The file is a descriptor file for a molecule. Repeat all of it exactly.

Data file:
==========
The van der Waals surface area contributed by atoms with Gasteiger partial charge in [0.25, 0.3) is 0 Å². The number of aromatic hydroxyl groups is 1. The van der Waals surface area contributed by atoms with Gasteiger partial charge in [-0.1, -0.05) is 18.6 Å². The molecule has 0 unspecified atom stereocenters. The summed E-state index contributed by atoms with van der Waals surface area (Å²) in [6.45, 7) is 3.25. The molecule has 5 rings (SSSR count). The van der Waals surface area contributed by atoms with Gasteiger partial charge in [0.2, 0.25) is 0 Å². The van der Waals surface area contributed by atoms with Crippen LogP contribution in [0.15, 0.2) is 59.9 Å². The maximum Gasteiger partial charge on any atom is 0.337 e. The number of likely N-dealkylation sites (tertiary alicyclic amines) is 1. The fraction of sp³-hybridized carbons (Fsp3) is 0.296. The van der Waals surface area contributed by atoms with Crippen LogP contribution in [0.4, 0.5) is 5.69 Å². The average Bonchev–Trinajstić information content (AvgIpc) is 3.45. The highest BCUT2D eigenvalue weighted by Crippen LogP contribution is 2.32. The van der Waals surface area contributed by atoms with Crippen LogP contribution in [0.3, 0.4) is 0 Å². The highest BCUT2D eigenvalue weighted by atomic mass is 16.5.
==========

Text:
The van der Waals surface area contributed by atoms with Gasteiger partial charge in [0.25, 0.3) is 0 Å². The number of aromatic hydroxyl groups is 1. The van der Waals surface area contributed by atoms with Gasteiger partial charge in [-0.1, -0.05) is 18.6 Å². The molecule has 0 unspecified atom stereocenters. The summed E-state index contributed by atoms with van der Waals surface area (Å²) in [6.45, 7) is 3.25. The molecule has 5 rings (SSSR count). The van der Waals surface area contributed by atoms with Gasteiger partial charge in [0.2, 0.25) is 0 Å². The van der Waals surface area contributed by atoms with Crippen LogP contribution in [0.15, 0.2) is 59.9 Å². The maximum Gasteiger partial charge on any atom is 0.337 e. The number of likely N-dealkylation sites (tertiary alicyclic amines) is 1. The fraction of sp³-hybridized carbons (Fsp3) is 0.296. The van der Waals surface area contributed by atoms with Crippen LogP contribution in [0.4, 0.5) is 5.69 Å². The average Bonchev–Trinajstić information content (AvgIpc) is 3.45. The highest BCUT2D eigenvalue weighted by Crippen LogP contribution is 2.32. The van der Waals surface area contributed by atoms with Crippen LogP contribution in [0.3, 0.4) is 0 Å². The highest BCUT2D eigenvalue weighted by atomic mass is 16.5.